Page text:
Almost as long as I have been a consultant I have been told that the world is more uncertain, volatile and chaotic than it has ever been. Thirty years ago in 1989 I can recall Tom Peters[i] invoking, indeed goading, us to ‘thrive on chaos’ and how everything was moving at an exponential rate. Bennis and Nanus (1985)[ii] term VUCA or a world of volatilty, uncertainty, complexity and ambiguity has been dusted off and is being used to describe the world we live in. Indeed, there have been ever increasing challenges from management guru’s to face ‘wicked problems’ and to live in the ‘Age of Unreason’[iii] etc. I have no doubt that if you are reading this you will be able to recant any number of book titles or aphorisms that broadly say the same thing.
The paradox for me is that if we have been saying this for at least the last 30 years, shouldn’t we just stop sensationalising it and say – ‘this is the business reality and move on’. Business leaders today know that this is the case and don’t see anything other than the need to get on in a world that has a tempo and rhythm that they have adapted to. The Hungarian scientist Hans Selye’s[iv] first used the term ‘general adaptation syndrome’ to identify three distinct stages as the body and brain adapt to stress, moving from alarm to resistance and ultimately, without adaptation, exhaustion. In the long term, if we don’t adapt we become exhausted. However, our bodies can become habituated to higher levels of stress. Arguably people working ‘in’ business have adapted but people working ‘on’ business are still in the stage of alarm and resistance?
Network leadership isn’t a response to a new business reality, it’s not a consultant inspired fad but an uncovering of a way of working that has existed below the surface of organisations as they struggle to make sense of how to act. As our impatience grows and we push the world to speed up, to collapse boundaries and become more interconnected and interdependent it is imperative to know how to act. Network leadership provides an answer.
David Goodhart’s (2017) book ‘The Road to Somewhere’ was the first to identify the tribal lines of the ‘anywheres’ and the ‘somewheres’. The educated ‘anywheres’ dominate the social and cultural debate and are defined by their portable career and educational achievements, whilst the ‘somewheres’ are defined by the location they are rooted in. The rise of political populism could represent the first two stages of the ‘general adaptation syndrome’ – alarm and resistance and a demand for heroic leaders to save the day.
The ‘heroic’ leadership model, in which we pin our hopes and aspirations on a single omniscient and omnipotent individual to lead the way, becomes problematic when the challenges are bigger than a single brain can cope with. Network leadership is an alternative model that draws on a web of connections to get things done. My understanding of network leadership is a result of working closely with hundreds of leaders across organisations globally, working closely with them through organisational change and upheaval and observing what enables them to act and mobilise those around them.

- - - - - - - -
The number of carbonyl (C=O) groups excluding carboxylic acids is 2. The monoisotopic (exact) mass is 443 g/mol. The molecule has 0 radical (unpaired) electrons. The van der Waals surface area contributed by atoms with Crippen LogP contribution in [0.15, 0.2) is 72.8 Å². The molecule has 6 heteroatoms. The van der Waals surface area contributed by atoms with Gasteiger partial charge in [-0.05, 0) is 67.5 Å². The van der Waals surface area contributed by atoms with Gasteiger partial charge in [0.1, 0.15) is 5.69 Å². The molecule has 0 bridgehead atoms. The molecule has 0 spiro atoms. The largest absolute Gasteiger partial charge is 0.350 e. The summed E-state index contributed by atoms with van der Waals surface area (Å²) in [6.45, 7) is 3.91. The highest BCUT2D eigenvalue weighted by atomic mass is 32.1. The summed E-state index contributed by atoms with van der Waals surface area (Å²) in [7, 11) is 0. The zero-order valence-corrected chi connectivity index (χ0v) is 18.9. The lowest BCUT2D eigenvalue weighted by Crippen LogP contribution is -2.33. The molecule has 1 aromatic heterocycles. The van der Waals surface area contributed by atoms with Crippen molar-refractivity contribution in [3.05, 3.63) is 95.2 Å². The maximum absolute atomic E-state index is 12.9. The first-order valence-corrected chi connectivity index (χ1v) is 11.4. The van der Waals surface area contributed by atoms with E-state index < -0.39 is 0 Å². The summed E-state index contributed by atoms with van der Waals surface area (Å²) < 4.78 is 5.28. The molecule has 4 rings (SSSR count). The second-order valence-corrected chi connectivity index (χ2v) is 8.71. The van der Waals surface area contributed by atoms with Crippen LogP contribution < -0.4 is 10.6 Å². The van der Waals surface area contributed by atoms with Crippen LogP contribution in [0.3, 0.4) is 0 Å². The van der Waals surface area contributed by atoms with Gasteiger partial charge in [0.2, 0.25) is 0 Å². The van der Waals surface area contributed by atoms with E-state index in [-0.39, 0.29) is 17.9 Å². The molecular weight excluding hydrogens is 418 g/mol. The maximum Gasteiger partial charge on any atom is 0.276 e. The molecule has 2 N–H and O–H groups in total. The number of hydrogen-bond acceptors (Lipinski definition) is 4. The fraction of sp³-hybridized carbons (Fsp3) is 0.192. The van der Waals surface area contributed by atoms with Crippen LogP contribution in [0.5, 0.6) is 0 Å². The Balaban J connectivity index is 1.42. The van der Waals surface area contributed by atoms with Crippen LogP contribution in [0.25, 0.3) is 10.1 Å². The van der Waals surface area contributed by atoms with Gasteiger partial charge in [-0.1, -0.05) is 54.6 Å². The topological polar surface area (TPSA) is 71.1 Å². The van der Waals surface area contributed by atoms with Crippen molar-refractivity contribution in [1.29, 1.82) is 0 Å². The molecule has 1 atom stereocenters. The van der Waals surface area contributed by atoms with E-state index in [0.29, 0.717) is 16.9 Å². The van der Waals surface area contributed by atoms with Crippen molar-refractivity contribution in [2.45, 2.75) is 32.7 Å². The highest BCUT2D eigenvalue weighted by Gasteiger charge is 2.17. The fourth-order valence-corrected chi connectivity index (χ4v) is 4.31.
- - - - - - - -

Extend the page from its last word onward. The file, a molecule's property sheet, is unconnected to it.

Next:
So how do I define and characterise ‘network leadership’? Network Leadership is the ability and capacity to bring together people, ideas and resources to solve problems, create opportunities and deliver for a constituency. Network Leaders recognise that they don’t know the answer but those around them do; that they don’t own all of the resources to deliver for their constituents but others within their network do; that their power comes from the ability to work across boundaries; to connect ideas with action and people with resources. They are net contributors to their network in terms of connecting, energising and mobilising others to act.
In the overly simplistic characterisation of leadership styles, heroic leaders are defined by their sense of destination; the trinity of ‘vision, mission and values’ capture what they do, where we are going and how we will behave towards each other. The network leader works in a more subtle way informed by purpose and belief; open to possibility and opportunity; working without authority but being influential; prepared to shift and reconfigure in order to deliver.
Network leadership is not to be confused with distributed leadership, it’s not diluting the authority of the leader across others but using singular authority to enlist others in their sense of purpose. Network leaders have a mental ‘manifesto’ that describes what they believe in, what they stand for and what they are trying to achieve. Mission, vision and values is replaced with manifesto thinking informed by a sense of restless persuasion.
Network leaders at the top use their power to bring people together from across, within and between organisations. Assembling cross hierarchical groups to solve problems, re-forming them as a project unfolds; always being open to possibility and opportunity.
Network Leaders within organisations have an intuitive grasp of the social system within their organisation: how decisions are made, how resources are allocated and who determines who is listened too. They are frequently the ‘go to’ people; the problem unlockers and are sought out for their advice.
Network leadership challenges the orthodoxy of the conventional schools of leadership by asking leaders to think about themselves in relation to others; inside and outside their organisation, over which they may have no authority; to ensure purpose and values are of equal importance and present in all they do. ‘Restless persuasion’ is how network leadership is executed day to day.
[i] Peters, T., (1989), Thriving on Chaos: Handbook for a Management Revolution
[ii] Bennis, Warren; Nanus, Burt (1985). Leaders: Strategies for Taking Charge.
[iii] Handy, C., (1995), The Age of Unreason: New Thinking For A New World
[iv] Seyle. H., (1956) The Stress of Life. New York: McGraw-Hill, 1956, ISBN 978-0070562127